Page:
Oh and 2 things.
I got rid of comments, it makes me feel less self-conscious about writing whatever I want. I still want to talk to you if you have anything to say, so email me.
I like the way my skin smells when I wake up after a night in a club. Perfume mixed with my skin, my pheromones, other peoples pheromones (and by that I mean sweat) tequila, the city. Gross, I know, but I feel really great in my body after a night out meeting and talking and dancing.


  1. Stumbled across yr blog, via Sartorialist I think. Was bored, and seeking distractions from writing.

    Reading some stuff you wrote: Yr going to have to choose. You write poetry, and read philosophy. They are inimical.

    The reason so much philosophy points back to God (as you say) is because every philosopher in the western tradition wants to do this: organise everything into categories, give the categories a hierarchy, put something at the top of the hierarchy. This happens with every single philosopher from Plato and his "forms" through to Lugwig Wittgenstein, and his "atomic propositions". Both forms of god. Every philosopher you will be asked to read, on a university course, is essentially the same, because they read one another, and passed the method to one another. They set out their system, always decending from, or leading to something irreducible.

    (And if ANY of them had any real value, why did every subsequent philosopher rewrite them? If you didnt get to him yet, Richard Rorty is the antidote.)

    Creativity on the other hand has nothing to do with this way of thinking, with these methods. Nothing. Art is a way of knowing things, and explaining things, but not based on a so-called rational method. Art is intuitive, packed with emotion, obtuse, jumps from one thing to another, uninterested in explainiung everything, it usually focuses to a pin-prick, dealing with one tiny aspect of one thing. A moment, a thought, a tendancy, an effect.

    (Sorry for rant, I am writing about this stuff everyday. It just spills out, almost unbidden.)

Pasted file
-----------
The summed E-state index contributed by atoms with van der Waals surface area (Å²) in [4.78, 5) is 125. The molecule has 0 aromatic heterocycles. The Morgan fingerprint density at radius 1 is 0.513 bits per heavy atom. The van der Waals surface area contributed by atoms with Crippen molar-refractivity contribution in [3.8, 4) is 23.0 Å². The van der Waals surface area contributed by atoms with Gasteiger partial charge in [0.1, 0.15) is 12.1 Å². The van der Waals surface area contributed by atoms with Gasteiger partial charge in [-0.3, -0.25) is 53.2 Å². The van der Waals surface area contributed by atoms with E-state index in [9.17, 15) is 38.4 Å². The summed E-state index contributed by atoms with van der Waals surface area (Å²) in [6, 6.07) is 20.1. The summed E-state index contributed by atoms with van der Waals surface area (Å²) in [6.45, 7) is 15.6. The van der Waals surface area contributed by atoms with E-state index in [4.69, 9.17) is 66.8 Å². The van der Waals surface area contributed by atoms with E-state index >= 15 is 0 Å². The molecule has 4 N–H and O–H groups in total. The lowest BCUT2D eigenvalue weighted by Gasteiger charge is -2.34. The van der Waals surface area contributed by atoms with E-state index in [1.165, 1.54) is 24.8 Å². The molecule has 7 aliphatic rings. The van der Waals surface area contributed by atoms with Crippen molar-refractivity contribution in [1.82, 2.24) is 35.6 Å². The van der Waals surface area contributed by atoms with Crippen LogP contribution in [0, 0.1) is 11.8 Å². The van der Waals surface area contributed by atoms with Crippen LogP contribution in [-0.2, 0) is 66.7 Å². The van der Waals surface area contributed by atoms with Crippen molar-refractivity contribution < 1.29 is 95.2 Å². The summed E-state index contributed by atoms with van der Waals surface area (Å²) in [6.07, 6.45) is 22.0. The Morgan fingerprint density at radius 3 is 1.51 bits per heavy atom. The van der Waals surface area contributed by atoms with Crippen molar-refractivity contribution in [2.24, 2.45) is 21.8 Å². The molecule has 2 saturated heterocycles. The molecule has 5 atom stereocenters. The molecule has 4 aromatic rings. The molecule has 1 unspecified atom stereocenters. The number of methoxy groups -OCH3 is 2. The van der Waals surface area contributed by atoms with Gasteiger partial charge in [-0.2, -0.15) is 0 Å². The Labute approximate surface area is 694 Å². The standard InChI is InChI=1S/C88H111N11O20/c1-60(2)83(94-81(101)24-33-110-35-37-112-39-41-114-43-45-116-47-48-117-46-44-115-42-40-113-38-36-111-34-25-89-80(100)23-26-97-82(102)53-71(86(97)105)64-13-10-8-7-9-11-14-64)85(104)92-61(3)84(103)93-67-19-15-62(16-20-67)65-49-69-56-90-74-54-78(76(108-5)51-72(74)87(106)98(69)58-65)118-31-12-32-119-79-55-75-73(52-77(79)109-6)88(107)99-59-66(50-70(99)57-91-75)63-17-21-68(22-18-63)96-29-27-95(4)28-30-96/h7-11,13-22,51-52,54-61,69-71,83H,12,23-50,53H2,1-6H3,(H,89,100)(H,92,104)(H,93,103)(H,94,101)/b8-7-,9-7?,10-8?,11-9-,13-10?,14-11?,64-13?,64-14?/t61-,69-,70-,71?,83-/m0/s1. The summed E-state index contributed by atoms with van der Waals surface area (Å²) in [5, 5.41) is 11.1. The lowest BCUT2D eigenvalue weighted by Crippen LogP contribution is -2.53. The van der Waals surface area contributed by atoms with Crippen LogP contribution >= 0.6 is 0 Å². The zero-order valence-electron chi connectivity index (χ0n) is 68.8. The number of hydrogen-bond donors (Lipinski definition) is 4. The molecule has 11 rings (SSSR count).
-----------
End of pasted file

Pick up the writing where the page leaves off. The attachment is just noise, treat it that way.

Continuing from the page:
If you think you feel pain now... wait for some actual loss to accrue. I didnt read that much of yr blog, but I cant see what you are so pained by... still have your parents? Brother. Live in safe part of the world.

    (I am spoiled like you. Lucky. But I know people who have had terrible lives – a Cambodian girlfriend, who experienced kidnapping, rape, starvation, divorce, friends and relatives killed, tuberculousis, both parents with HIV, prostitution, and now jail – for killing a mna with her car – in a third world country. Thats misery.)

    What you must be suffering from is perfect for making art. Super-sensitivity to everything around you. The need to try and make sense of it. Somehow.

    Not that my advice counts for anything, and not that you are asking for any!! (But I cant help myself.) I predict that all philosophers will disappoint you. Drop philosophy; unless you fancy being an academic, and spending a life regurgitating. Only art will stir you, really, girl with Kafka's initial. The only solution to feeling so much is to channel it, use it as a force, make sense of it in making art. Good luck with poetry, since almost no one reads it. Novels are probably where its at... they have that explaining side to them, invoking a world. Anyway. Hope you have a painless day tomorrow.


  2. Yeah, yeah, I know that I'm privileged and have nothing "significant" to whine about. It's a blog, though, and I generally consider this to be a good outlet for personal angst. People experience pain and loss in different ways, and I'm not always in control of some of the mental issues I struggle with. So I don't need the hand-slapping from strangers who don't know anything about my life telling me that "I don't know misery." Yeah, I know. I'm fully aware. But people struggle with things every day, from the mundane to the tragic, and that doesn't make anyone's struggles irrelevant. And I communicate it and use 'art' as an outlet, its all I know how to do.
    I don't think I have to choose between the two areas. I agree they are inimical but I like the tension. I'm studying philosophy AND literature, so I'm used to the discordance, but they also combine in beautiful, insane ways. I'm not really interested in shutting down one area to focus on the other, I don't think that's a very productive choice, I just get frustrated sometimes and communicate it. A lot of continental philosophy and theory (which is mostly what I'm interested in - I strongly dislike analytic philosophy) blurs the lines between literature art and philosophy, as I'm sure you're aware. That's where I want 'philosophy' to go, and that seems to be where it is going.
    I don't really care who reads my poetry, to be honest, I don't write deliberately with an audience in mind, and me "making sense of feeling" doesn't take shape in prose, usually. That's not something I can really choose and I'm not going to start writing novels because that's "where its at."

    Thank you though, for your thoughts.

  3. Everyone suffers in their own way and when it happens... it hurts. No matter who you are or what circumstances you're in.